1720 - 1951
Smith is the top most common family name in the United States, the United Kingdom and Australia. In many other countries, variants of Smith, such Schmidt in Germany, are among the top five most common names and immigrants would often choose to use the Anglicized spelling of the name. As a result of the frequency of use, research can be very difficult because it's easy to confuse individuals with the same name. The reason this name is so common is because it's an occupational name for a smith (worker in metal), which was a common occupation. The English name Smith is derived from the Old English "smitan" which means "to strike with a hammer".
We begin with Richard Smith who was born about 1720, some sources say in Essex County, Virginia (which had been established not long before in 1692) but others say he was a "Scotch-Irishman" which meant he came from Ulster, Ireland and could trace his heritage from there back to Scotland. Whether he was born there or merely of Ulster Scots descent is unclear. In either case, he was a Virginia resident by 1750 when his son Owen was born in Amelia County, which had only just been founded 15 years earlier in 1735. His wife Kitturah Brewer may have been born in Virginia and they probably had more than one child in addition to Owen but their names are currently unknown.
Richard was a Colonel, possibly in the American Revolution but maybe also in the French and Indian Wars.
In 1754, part of Amelia County became Prince Edward County and this is where Owen’s son William Hawkins Smith was born in 1791. Owen was a Baptist Minister and merchant until he died in 1820 at the age of 70. Owen had owned 15 slaves in 1810, which suggests he may have also been a farmer.
There is some confusion regarding William’s mother and Owen’s wives. It appears Owen first married Keturah Hawkins and then, when she died, married her sister Rosamund Hawkins but which one mothered William is unknown. Owen had several other children by both the Hawkins’ sisters.
William was a soldier in the War of 1812 before marrying Nancy Cobb (b. 1796 in Buckingham County, Virginia) in 1816 in Buckingham County, Virginia. William and Nancy had three known children:
Mary married a man named James Carbon. John’s fate is unknown.
Robert Hawkins Smith was born on October 9, 1817 in Buckingham County, Virginia. The family moved to Georgia in 1824 before settling in Elkton, Todd County, Kentucky in 1831. Elkton was founded in 1820 and is the county seat of Todd County. The town courthouse (which still stands today and is known as the Old Todd County Courthouse) was built in 1835, just four years after the Smith’s arrival. It’s now a National Historic Landmark and is the second oldest courthouse in the state. Elkton is a small town of around 2,000 people today but when the Smith family arrived there, there were all of about 380 residents.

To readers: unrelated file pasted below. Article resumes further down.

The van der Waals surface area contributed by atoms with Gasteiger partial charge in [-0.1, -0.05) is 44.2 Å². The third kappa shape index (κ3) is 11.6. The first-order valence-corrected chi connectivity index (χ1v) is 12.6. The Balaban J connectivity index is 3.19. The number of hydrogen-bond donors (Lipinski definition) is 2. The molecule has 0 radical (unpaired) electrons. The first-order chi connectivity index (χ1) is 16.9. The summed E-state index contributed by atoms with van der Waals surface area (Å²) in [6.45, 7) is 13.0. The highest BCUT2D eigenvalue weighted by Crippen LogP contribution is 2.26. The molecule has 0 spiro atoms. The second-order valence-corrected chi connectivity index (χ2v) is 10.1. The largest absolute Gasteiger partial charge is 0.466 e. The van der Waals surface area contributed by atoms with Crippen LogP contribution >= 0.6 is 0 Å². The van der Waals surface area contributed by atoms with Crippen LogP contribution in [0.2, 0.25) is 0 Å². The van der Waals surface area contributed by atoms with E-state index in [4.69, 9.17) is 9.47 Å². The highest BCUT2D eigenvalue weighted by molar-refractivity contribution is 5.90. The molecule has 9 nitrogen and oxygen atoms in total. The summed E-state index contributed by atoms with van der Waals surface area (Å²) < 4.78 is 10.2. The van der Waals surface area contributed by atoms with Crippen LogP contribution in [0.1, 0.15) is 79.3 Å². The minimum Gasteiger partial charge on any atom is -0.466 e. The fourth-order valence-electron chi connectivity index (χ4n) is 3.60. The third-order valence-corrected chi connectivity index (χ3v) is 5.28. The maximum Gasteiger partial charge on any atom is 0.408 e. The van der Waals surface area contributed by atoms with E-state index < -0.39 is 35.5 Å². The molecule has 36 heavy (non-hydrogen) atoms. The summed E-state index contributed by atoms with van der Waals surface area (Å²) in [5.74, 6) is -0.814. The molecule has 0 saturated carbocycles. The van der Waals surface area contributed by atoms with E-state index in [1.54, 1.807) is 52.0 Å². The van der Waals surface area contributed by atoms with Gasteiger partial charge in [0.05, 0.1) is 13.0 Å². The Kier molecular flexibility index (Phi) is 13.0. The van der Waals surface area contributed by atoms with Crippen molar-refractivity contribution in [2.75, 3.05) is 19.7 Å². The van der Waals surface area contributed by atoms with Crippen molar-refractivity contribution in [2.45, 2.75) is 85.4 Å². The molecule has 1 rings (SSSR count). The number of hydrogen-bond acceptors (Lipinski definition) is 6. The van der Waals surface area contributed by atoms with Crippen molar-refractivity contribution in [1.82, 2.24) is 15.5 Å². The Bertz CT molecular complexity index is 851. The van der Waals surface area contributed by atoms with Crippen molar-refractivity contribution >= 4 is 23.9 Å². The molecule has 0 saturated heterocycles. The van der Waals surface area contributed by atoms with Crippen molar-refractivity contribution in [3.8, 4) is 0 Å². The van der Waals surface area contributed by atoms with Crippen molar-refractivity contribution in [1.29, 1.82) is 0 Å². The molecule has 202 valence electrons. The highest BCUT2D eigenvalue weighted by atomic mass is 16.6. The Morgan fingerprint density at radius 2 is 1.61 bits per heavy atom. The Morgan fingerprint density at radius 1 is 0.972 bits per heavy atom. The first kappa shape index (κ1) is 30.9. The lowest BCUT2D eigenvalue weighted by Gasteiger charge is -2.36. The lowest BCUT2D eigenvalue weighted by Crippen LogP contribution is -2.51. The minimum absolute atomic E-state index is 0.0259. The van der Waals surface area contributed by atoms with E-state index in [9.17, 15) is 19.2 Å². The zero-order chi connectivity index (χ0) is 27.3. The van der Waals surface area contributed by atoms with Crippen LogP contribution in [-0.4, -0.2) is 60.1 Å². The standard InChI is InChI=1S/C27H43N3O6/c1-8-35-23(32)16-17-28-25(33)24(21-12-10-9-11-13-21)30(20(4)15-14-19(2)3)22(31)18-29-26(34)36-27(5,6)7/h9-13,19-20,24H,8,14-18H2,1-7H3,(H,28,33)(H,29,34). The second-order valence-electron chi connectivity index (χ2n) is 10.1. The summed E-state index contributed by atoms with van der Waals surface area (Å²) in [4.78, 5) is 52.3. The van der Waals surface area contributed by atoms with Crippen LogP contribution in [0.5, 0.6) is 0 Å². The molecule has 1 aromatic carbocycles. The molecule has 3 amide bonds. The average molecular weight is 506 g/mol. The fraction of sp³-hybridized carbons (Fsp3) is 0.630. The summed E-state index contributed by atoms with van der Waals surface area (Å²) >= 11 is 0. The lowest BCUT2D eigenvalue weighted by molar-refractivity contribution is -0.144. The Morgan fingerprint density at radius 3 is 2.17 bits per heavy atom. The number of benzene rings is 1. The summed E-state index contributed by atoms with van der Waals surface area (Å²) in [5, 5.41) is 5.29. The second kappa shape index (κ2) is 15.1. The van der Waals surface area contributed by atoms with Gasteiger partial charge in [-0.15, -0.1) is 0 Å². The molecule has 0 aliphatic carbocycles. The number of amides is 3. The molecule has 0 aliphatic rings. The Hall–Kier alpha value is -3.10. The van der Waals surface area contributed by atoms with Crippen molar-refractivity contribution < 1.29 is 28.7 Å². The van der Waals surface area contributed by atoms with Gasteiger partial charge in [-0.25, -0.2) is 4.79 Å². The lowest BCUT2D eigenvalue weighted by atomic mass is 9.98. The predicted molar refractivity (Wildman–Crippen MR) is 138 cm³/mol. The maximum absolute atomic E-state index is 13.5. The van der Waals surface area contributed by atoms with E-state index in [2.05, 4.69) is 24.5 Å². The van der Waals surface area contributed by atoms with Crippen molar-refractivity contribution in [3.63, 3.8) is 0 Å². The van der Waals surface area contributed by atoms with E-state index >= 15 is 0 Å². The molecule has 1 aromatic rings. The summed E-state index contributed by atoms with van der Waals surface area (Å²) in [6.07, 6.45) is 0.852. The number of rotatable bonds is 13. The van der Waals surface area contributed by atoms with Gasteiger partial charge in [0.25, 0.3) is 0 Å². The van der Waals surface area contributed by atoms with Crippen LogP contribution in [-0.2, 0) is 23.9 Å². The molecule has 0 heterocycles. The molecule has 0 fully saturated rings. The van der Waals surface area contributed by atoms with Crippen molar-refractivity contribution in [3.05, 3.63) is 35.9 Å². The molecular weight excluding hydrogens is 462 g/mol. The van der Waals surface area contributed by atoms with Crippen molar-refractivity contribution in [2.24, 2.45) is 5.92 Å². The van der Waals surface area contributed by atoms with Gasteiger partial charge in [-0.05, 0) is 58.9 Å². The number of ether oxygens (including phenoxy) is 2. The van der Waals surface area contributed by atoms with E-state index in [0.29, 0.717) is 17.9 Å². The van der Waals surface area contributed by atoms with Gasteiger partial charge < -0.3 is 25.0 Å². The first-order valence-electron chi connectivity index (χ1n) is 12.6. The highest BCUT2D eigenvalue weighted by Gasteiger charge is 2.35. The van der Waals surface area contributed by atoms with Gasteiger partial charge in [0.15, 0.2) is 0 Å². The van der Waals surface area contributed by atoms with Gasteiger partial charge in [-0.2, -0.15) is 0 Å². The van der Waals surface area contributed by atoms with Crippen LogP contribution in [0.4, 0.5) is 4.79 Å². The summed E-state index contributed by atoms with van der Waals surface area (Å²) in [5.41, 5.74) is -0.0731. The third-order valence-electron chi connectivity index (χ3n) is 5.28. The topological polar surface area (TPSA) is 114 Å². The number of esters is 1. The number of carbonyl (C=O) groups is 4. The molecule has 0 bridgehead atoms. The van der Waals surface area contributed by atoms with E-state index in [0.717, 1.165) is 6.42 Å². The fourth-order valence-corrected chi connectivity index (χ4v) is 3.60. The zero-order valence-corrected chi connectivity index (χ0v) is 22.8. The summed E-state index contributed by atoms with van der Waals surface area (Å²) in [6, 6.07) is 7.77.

William died in Kentucky in 1835 when he was only 44 years old. His wife Nancy died nine years later at the age of 48.
In 1837, Robert fell in love with Octavia M. Wood who was residing in, or more probably, just outside of Hopkinsville of Christian County, about 20 miles away. On foot, this would have been about a 6 to 7 hour trip and on horseback at an average trot, about 2 to 4 hours. It is unknown how they met but their “long distance relationship” carried on in the first year by way of love letters which still survive today. Their contents are quite romantic with Robert pledging his love numerous times and promising to marry Octavia in a letter dated June 24, 1837:
“I say by all that is sacred and by all that is dear to man and men that I pledge myself again and again [. . .] Oh my dear, give me your heart and hand and that is all I ask and if you do not, I am ruined forever [. . .] My dear it is you and you alone that I love and no other can win my affection from you.”
Robert was also apparently the first to confess his feelings to her in the first of the surviving love letters from an unknown date:
“I have concealed my feelings from you as long as I can so you must not think me bold in this address to you for my love to you is so great that I could not [for bane?].”
However, his patience to hear back from Octavia was often short for in his postscript of a letter dated May 24th, he bluntly demands “Answer this letter immediately”.
Octavia’s responses to Robert’s first declaration of love are lost but we can be sure she responded favorably. On her part, Octavia’s later letters seemed anxious to be married, sometimes insecure and also demanding. In a letter dated the 2nd of June, she questions her worthiness of Robert, wondering “I hope that you will not deem me unreasonable for you.” However, she then goes on to boldly hint at her expectations of marriage as reward for a “generous act”:
“You must give me a generous reward for transacting this generous act but alas I fear the consequence. Round is the ring that has no end.”
It’s possible this generous act was of a sexual nature and Octavia may have been concerned about her reputation. Unmarried women during this time period were not permitted to freely interact with men except in the most formal of circumstances.
On February 20, 1838 Octavia and Robert married and had a total of twelve children:
Robert H. became a farmer in an area just outside Hopkinsville, owning a few slaves through 1850 and 1860, though their names are unknown. In 1850, the Smiths owned only one black 16 year old female slave but by 1860, they owned six. Five black males aged 38, 37, 7, 5 and 2 and one black female aged 3. By 1870, the Civil War had ended and slavery abolished so the black workers and servants living with the Smiths could now be named. Two men in their early 20's by the names of Wade Adams and Louis Hamilton were workers on the Smith's farm. Jennie Williams, 35, was a domestic servant for the family with two children of her own also living in the household, Robert, 6 and Eliza, 1.